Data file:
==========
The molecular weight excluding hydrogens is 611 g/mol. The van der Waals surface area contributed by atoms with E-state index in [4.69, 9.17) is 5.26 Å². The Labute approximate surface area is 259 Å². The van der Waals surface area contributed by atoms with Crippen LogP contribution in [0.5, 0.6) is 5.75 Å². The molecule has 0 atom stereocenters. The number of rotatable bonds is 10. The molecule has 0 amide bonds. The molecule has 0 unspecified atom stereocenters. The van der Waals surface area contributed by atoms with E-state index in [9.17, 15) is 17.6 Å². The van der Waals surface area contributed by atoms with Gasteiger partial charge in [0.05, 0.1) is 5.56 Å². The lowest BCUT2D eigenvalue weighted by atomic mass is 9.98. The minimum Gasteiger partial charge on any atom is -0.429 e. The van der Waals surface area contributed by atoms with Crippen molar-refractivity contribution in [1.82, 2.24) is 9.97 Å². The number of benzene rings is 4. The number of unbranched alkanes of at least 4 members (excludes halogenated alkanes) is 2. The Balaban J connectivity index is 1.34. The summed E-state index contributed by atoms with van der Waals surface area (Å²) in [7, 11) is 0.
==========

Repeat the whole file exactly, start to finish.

The molecular weight excluding hydrogens is 611 g/mol. The van der Waals surface area contributed by atoms with E-state index in [4.69, 9.17) is 5.26 Å². The Labute approximate surface area is 259 Å². The van der Waals surface area contributed by atoms with Crippen LogP contribution in [0.5, 0.6) is 5.75 Å². The molecule has 0 atom stereocenters. The number of rotatable bonds is 10. The molecule has 0 amide bonds. The molecule has 0 unspecified atom stereocenters. The van der Waals surface area contributed by atoms with E-state index in [9.17, 15) is 17.6 Å². The van der Waals surface area contributed by atoms with Gasteiger partial charge in [0.05, 0.1) is 5.56 Å². The lowest BCUT2D eigenvalue weighted by atomic mass is 9.98. The minimum Gasteiger partial charge on any atom is -0.429 e. The van der Waals surface area contributed by atoms with Crippen molar-refractivity contribution in [1.82, 2.24) is 9.97 Å². The number of benzene rings is 4. The number of unbranched alkanes of at least 4 members (excludes halogenated alkanes) is 2. The Balaban J connectivity index is 1.34. The summed E-state index contributed by atoms with van der Waals surface area (Å²) in [7, 11) is 0.